Research on mirror neurons as the cause for autism has taken a surprising turn. The theory that individuals on the spectrum have a dysfunction in mirror neuron activity is being challenged by new studies.
What Are Mirror Neurons?
Specialized neurons in the brain help people learn and interact with others. Mirror neurons have been observed in two different locations of the brain, the inferior parietal cortex and the premotor cortex. What makes these neurons distinct is that they ignite while a person is performing a task but they also ignite when a person watches someone else carry out the same task.
The mirror neurons respond the same when a person simply watches someone else perform a task and when doing the action herself. This creates a dynamic between perception and experience that can lead to:
- Ability to imitate
- Develop empathy
- Feel discomfort when others are in pain
- Ability to understand social cues
Problems with mirror neuron function has been the target for "mind blindness" that is commonly associated with autistic disorders.
Research on Mirror Neurons As the Cause for Autism
Problems with empathy and the inability to understand that others have different emotions and thoughts are considerable obstacles in cases of autism spectrum disorders. Research focuses on the dysfunction of mirror neurons as the cause for autism.
Mirror Neurons Linked to Autism
It makes sense that a complex neurological condition that affects social communication and interactions connects to mirror neurons and some research supports this theory. Studies linking autism to mirror neurons include:
- University of San Diego study found that mirror neurons in individuals with autism do not fire when they are observing others but they do when they are completing the task. This apparent dysfunction in the mirror neuron system was recorded in 10 people with autism using electroencephalograph (EEG) recordings.
- A University of California in Los Angeles study found a lack of activity in mirror neuron systems in children with autism. The test measured brain activity using functional magnetic resonance imaging (fMRI) in 12 children with high functioning autism.
- Researchers from Children's Hospital of Philadelphia used diffusion tensor imaging (DTI) to track water molecules in the brain. This study found abnormalities in gray matter linked to mirror neuron systems in 13 autistic children participating in the study.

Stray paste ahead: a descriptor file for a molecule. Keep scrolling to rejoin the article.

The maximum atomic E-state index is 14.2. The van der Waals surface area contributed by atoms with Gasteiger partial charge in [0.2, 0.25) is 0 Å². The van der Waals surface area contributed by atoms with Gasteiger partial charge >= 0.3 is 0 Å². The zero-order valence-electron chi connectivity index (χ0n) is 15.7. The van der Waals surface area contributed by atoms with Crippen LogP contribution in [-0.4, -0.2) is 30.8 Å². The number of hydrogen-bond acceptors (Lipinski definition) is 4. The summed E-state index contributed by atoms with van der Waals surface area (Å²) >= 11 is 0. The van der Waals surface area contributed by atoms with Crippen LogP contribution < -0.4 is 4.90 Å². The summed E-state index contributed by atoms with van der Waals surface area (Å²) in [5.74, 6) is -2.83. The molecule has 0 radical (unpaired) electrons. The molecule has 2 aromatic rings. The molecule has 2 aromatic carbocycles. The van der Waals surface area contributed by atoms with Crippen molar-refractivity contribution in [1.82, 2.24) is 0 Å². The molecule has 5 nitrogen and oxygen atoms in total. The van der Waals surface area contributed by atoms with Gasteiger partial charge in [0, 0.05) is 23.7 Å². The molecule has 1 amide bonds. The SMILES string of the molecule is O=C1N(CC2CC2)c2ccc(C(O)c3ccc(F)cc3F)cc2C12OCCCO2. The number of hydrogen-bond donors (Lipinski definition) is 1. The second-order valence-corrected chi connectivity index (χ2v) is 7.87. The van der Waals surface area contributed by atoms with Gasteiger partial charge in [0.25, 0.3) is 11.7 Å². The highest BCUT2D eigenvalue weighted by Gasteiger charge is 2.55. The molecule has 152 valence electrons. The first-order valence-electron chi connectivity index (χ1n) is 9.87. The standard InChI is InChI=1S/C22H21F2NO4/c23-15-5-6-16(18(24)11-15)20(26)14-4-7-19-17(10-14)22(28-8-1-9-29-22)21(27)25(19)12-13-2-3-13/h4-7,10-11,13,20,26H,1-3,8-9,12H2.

With such promising studies, it may be surprising to discover that newer research has found normally functioning mirror neuron systems in people with autism.
Normal Mirror Neuron Activity in Autism
The theory that mirror neuron dysfunction is a cause of autism is reasonable and many researchers have found evidence in brain differences in individuals on the spectrum. Neuroscientists continue their exploration of mirror neurons in autism with surprising results.
The journal Neuron reports a study that found that mirror neuron responses in autistic subjects tested were strong and normal. The study used fMRI scanning to measure brain activity in autistic participants and in neurotypical participants.
Why does this study have such different results? Ilan Dinstein is a neuroscientist who has a reasonable explanation. Testing for mirror neuron dysfunction in individuals with autism may be skewed by a delayed response. The autistic brain may experience a delay in mirror neuron activity that may be misinterpreted as a dysfunction.
Dinstein and a team of researchers from the University of Washington in Seattle and New York University found that areas associated with mirror neurons fired equally in individuals with autism and in non-autistic participants in the study. The New Scientist article, "Mirror Neurons Seen Behaving Normally in Autism" explores Dinstein's study.
The Noisy Brain
Dinstein offers an alternative theory to the mirror neuron hypothesis. The problem isn't with any particular system of the brain, but rather the connections between them. He offers the idea of a "global brain problem" affecting the autistic mind. This theory makes sense considering the wide spectrum of effects the disorder has. The newest trends in autism research may soon include the noisy brain theory.